Birthday celebration for Canlis Restaurant was about giving

For the restaurant's 60 years celebration, the family-owned restaurant announced a show-stopping matching-gift program.

For the restaurant's 60 years celebration, the family-owned restaurant announced a show-stopping matching-gift program.

Ten years ago, the Canlis family celebrated a rare milestone in their fickle industry, 50 years of running the Canlis Restaurant, perhaps the most rarified and iconic dining room in Seattle.

To mark that occasion, the Canlises served 10-course meals to about 100 people, charging them $5,000 each and giving the money ($500,000) to charity. Each course represented a century from the last 5,000 years. The family hired 150 actors to dress as Vikings and other characters from world history; one of them rode in on a horse. The evening was as ostentatious as it was well-meaning.

To celebrate the restaurant’s 60th "birthday” Sunday night — Canlis opened Dec. 11, 1950, 60 years and one day earlier — the family and its staff of 80 employees chose to make a different sort of impression.

“At 60 you are done impressing people,” said Mark Canlis, 36, who with his younger brother Brian Canlis, 33, represent the third generation of Canlises to run the restaurant. “At 60, you don’t want to be in the spotlight. At 60, you are watching your friends die … at 60 I want to spend my time well.”

Far from 60 themselves, the two brothers spent many hours and days in the counsel of their parents, Alice and Chris Canlis, who are in their mid-60s, before conjuring up the evening. They decided to throw a party to honor the people behind local organizations (both well-known and obscure) that they felt were making a positive difference, people from groups like the Bill & Melinda Gates Foundation, One Day’s Wages, Seattle Against Slavery, PATH, Aurora Commons, the Detlef Schrempf Foundation, D.A.D.S., The Moyer Foundation, and On The Boards, among others.

The evening was an elegant but relatively modest affair, in proportion to the sober, earnest nature of the work pursued by the guests, who wore hand-written name tags made of plain, white cardboard, a small bow of red string tied at one corner. Conversation was encouraged by a list of questions projected onto the east-facing windows that provide the restaurant’s famous views, questions like: “What makes you stop and stand in awe?” “We were born curious, but have we stayed that way?” “What creates generosity?”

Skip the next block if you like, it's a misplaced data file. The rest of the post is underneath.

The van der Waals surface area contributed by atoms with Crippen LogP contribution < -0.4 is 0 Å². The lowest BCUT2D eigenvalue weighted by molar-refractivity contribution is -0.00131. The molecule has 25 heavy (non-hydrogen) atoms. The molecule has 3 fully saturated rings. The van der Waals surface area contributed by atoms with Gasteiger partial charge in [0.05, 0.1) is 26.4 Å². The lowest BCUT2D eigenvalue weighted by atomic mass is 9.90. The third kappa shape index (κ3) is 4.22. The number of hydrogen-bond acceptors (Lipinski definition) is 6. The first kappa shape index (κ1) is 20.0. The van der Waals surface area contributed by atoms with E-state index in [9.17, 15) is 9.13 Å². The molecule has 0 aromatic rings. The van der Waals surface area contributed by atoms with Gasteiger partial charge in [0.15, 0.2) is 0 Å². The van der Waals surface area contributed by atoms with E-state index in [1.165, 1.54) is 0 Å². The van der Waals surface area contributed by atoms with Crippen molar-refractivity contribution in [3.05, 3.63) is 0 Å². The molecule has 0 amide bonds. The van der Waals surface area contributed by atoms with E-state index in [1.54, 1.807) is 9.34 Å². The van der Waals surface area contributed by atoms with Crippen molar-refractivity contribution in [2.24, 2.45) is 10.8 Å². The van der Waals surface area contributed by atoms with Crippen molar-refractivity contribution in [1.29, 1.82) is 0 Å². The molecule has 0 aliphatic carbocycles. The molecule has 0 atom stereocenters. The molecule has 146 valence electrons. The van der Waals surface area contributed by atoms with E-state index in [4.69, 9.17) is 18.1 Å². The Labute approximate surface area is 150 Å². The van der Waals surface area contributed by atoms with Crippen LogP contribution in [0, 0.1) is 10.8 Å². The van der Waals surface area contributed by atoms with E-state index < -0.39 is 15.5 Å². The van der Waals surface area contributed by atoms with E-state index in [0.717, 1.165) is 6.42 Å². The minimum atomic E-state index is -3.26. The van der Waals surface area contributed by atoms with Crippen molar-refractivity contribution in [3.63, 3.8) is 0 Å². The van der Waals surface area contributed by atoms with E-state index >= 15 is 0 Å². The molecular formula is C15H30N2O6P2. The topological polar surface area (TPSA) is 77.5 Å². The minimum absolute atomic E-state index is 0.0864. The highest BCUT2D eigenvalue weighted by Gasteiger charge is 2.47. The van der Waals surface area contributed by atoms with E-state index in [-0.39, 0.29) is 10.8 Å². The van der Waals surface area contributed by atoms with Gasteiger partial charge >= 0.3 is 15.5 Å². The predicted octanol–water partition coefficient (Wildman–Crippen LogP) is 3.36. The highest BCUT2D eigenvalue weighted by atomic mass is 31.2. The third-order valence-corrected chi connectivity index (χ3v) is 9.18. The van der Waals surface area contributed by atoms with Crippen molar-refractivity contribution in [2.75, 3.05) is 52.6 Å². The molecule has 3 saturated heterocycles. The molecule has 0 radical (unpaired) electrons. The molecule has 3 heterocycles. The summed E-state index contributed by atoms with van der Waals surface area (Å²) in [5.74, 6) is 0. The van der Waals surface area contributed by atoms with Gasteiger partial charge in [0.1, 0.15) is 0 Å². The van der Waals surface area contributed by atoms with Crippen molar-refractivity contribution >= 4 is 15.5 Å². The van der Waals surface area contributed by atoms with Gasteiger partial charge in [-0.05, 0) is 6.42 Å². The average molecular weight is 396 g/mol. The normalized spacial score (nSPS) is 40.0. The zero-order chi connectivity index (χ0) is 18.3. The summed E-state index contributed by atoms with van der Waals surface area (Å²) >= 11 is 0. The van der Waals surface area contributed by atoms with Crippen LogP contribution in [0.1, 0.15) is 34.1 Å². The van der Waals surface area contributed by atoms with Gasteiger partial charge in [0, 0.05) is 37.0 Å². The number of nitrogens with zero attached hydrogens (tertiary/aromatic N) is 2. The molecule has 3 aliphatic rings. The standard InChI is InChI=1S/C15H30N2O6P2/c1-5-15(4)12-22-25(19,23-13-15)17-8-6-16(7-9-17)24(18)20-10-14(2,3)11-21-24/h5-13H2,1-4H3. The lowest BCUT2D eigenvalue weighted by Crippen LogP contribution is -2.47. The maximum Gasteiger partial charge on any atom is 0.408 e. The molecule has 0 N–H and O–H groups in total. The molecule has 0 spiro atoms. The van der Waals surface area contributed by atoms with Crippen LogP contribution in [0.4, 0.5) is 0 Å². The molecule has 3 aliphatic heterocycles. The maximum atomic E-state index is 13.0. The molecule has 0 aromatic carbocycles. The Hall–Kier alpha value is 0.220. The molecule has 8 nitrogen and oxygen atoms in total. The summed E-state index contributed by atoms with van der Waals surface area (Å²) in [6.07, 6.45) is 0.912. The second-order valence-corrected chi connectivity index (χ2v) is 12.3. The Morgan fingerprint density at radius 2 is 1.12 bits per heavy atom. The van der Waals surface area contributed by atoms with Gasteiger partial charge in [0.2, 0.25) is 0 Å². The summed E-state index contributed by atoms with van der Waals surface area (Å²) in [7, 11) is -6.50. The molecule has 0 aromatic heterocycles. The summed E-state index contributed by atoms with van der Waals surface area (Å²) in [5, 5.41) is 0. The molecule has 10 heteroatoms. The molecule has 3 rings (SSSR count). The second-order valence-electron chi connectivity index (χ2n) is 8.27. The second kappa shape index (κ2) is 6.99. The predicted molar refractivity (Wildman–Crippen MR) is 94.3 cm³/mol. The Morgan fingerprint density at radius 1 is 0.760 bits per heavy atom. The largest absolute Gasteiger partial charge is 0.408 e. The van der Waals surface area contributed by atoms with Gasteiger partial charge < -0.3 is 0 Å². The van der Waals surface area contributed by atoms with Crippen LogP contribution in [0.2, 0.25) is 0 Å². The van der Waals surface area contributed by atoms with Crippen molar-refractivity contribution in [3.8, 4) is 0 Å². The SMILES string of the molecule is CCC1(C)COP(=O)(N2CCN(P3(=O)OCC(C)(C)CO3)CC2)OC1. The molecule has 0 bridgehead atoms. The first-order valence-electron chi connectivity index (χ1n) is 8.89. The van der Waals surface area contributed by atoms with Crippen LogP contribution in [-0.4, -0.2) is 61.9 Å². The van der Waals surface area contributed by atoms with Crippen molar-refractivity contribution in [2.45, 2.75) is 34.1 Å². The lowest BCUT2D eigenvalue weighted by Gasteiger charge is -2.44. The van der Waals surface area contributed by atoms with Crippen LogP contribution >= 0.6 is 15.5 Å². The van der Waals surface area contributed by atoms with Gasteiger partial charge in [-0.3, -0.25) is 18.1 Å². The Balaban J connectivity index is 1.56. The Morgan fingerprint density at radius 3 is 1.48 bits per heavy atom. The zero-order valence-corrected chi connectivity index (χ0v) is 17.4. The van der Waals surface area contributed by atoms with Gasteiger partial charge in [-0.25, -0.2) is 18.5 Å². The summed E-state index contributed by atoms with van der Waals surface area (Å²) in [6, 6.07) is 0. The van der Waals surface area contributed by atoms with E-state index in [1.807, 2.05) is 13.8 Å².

The room was cleared of tables so that the 237 guests could stand and mingle freely. Servers poured goblets of wine and flutes of champagne, and passed out appetizers of croquettes, finger-sized lobster rolls, smoked salmon, and miniature, bejeweled potatoes. Lamb chops and house salad were served buffet style. Entertainment was provided by Issac Slade (lead singer of the rock group The Fray), who played guitar and piano and sang with his wife, Anna Slade, who is from Seattle.

The true show-stopping moment of the party arrived hours into the evening when Mark Canlis announced that his family will give $500,000 in charitable donations matches to local non-profit organizations in 2011, a pledge without a fixed, upper limit on any one donation.

At 60, Mark Canlis said, “you know what matters.”


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About the Authors & Contributors

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Hugo Kugiya

A former national correspondent for The Associated Press and Newsday, freelance writer Hugo Kugiya has written about the Northwest for the Puget Sound Business Journal, The Seattle Times, the Los Angeles Times, and The New York Times. His book, 58 Degrees North, about the sinking of the Arctic Rose fishing vessel, was a finalist for the 2006 Washington State Book Award. You can reach him at